The glamorous spell cast by the Range Rover brand was demonstrated brilliantly by the launch of the Evoque.

First seen in 2011, the compact Range Rover proved the marque’s allure worked just as well on a smaller vehicle as a full-sized SUV.

With the original turning into a star performer and racking up more than three-quarters of a million sales worldwide, the second generation Evoque has a tough act to follow.

The heartening news is that while the new model looks and feels much like its predecessor, every aspect of the restyled car has been thoroughly improved.

Quieter, more luxurious and packed with technology, the Halewood-built Evoque is looking to the future, thanks to a new platform which can accommodate plug-in hybrid and fully-electric versions, as well as internal combustion engines.

The 2.0-litre, turbocharged, petrol-powered car driven here, as with virtually all the range, uses a new 48-volt ‘mild hybrid’ system to recover braking energy, which is stored in a battery to use for low-speed driving and to boost acceleration.

Mated to a nine-speed automatic transmission, the car handles even more tautly than its predecessor, while delivering superb ride comfort. Optional adaptive dampers fitted to the test car help to insulate everyone on board from all but the lumpiest surfaces.

The way the engine’s 250 horsepower is slickly delivered also suits the car’s unruffled personality and the only downside is that it is a little thirsty.

Though the car is virtually identical in size to the previous model, its longer wheelbase delivers more room for passengers in the back and more space for luggage, answering the most common complaints about the original.

Prices start from just under £32,000, so the vehicle driven here is right towards the top of the range. The interior is classier than ever, with an array of digital instrumentation including a driver’s display that can be configured at the touch of a button, a ten-inch touchscreen which glides out from the centre of the dashboard and a large colour head-up display.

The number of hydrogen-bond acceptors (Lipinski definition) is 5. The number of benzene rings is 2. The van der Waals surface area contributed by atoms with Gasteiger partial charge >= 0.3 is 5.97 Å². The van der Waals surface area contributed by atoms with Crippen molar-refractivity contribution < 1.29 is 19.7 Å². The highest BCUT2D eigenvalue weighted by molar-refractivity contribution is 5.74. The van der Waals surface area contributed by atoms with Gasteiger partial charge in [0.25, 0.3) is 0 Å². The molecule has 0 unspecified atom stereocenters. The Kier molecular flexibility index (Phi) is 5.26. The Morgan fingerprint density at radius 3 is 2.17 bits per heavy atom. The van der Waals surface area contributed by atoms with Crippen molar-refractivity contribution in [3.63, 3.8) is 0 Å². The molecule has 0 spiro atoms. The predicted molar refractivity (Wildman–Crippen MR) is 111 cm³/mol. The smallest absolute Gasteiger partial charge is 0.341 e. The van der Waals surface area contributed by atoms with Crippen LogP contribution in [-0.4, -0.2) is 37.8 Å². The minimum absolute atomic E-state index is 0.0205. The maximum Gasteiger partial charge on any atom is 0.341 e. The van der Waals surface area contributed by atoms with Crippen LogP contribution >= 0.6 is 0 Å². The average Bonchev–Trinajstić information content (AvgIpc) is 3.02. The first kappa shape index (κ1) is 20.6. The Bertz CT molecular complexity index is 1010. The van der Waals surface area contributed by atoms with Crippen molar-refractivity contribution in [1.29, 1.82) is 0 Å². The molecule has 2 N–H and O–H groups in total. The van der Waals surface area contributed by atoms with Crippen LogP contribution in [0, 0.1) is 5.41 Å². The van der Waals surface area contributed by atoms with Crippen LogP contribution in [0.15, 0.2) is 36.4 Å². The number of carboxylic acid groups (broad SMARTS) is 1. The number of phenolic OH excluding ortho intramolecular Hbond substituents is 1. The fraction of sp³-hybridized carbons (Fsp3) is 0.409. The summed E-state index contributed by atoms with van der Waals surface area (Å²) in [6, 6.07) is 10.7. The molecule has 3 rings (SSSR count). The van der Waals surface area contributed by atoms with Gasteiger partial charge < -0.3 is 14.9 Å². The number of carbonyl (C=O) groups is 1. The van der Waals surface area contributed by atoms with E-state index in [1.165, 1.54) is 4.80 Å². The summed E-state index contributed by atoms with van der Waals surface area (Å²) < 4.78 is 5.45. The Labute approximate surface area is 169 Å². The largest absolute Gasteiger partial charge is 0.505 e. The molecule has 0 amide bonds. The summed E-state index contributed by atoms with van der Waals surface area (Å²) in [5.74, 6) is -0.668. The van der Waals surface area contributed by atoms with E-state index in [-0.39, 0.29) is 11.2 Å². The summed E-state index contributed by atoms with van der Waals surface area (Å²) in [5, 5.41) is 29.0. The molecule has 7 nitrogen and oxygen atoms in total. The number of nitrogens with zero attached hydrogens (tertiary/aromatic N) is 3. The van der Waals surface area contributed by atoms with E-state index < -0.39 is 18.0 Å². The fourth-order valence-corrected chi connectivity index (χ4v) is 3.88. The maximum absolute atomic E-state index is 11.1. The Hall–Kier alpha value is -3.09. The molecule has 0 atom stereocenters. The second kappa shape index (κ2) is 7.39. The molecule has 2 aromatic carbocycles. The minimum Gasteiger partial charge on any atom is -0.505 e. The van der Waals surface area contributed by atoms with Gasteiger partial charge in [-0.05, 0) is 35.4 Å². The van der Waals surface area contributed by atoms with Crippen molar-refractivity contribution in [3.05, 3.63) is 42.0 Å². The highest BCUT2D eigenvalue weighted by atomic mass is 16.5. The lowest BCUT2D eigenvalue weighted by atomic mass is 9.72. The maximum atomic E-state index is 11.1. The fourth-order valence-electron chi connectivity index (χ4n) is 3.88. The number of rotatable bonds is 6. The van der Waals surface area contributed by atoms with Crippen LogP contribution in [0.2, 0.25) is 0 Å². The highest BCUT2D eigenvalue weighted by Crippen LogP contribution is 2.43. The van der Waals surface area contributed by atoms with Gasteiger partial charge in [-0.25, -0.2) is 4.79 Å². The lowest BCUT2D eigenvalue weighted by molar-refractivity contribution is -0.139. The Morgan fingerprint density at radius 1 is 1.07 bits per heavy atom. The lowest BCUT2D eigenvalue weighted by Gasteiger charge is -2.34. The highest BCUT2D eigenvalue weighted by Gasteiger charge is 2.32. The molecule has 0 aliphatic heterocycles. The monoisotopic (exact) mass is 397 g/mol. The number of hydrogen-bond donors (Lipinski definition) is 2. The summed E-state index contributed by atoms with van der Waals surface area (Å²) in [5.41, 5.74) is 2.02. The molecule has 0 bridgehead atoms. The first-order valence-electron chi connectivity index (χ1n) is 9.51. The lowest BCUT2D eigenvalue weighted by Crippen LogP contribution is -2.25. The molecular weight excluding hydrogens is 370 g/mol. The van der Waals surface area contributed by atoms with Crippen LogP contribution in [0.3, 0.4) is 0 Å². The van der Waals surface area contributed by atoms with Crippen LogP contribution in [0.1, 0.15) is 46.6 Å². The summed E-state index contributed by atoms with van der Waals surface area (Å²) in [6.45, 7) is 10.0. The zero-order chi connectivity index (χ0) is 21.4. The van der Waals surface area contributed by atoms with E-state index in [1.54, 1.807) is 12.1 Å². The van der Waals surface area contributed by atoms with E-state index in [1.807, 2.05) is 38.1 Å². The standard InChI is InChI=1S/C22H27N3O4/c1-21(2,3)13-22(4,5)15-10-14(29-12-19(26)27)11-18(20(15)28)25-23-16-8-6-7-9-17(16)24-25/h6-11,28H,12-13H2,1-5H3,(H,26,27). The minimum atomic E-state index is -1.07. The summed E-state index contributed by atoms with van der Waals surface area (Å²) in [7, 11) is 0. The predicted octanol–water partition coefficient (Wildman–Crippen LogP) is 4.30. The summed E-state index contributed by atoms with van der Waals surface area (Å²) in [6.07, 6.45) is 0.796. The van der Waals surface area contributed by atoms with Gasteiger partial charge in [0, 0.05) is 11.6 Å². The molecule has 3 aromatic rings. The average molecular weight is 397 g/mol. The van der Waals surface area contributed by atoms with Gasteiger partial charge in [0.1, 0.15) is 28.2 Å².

The touchscreen operates like a smartphone, with ‘pinch to zoom’ gestures, a customisable home screen and shortcuts to favourite features.

Common sense says the Evoque is likely to spend most of its time tootling around town or zooming along motorways, but it carries a small oval Land Rover badge on the nearside of the front grille which means it needs to be able to deliver serious off-road performance.

Leading the way is the car’s ‘terrain response’, which adapts the reactions of the vehicle’s engine, gearbox, centre coupling and braking/stability systems to match the demands.

It has four settings covering everything from driving on-road to gravel, snow, mud and ruts and sand.

The Evoque can also wade through water to a depth of 50cm, using information from sensors in the door mirrors to tell you the current depth of the water, along with how much deeper the car can safely wade, with a visual display on the car’s touchscreen and an audible tone that increases as the depth rises.

As useful as these features might be, it is more likely that buyers will be impressed by the likes of the 14-way electrically-adjustable, heated front seats, heated steering wheel and ambient interior lighting that can be adjusted through 18 shades, including Ultra Violet, Amberglow and Racing Red.

So inside and out, every aspect of the Evoque’s star quality has been allowed to shine.

Auto facts

Model: Range Rover Evoque P250 First Edition

Price: £51,120 as tested

Insurance group: 35

Fuel consumption (combined): 36.7mpg

Top speed: 143mph

Length: 437.1cm/171.6in

Width: 190.4cm/74.5in

Luggage capacity: 472 litres/16.6 cu ft

Fuel tank capacity: 14.7 gallons/67 litres

CO2 emissions: 180g/km

Warranty: Three years/unlimited mileage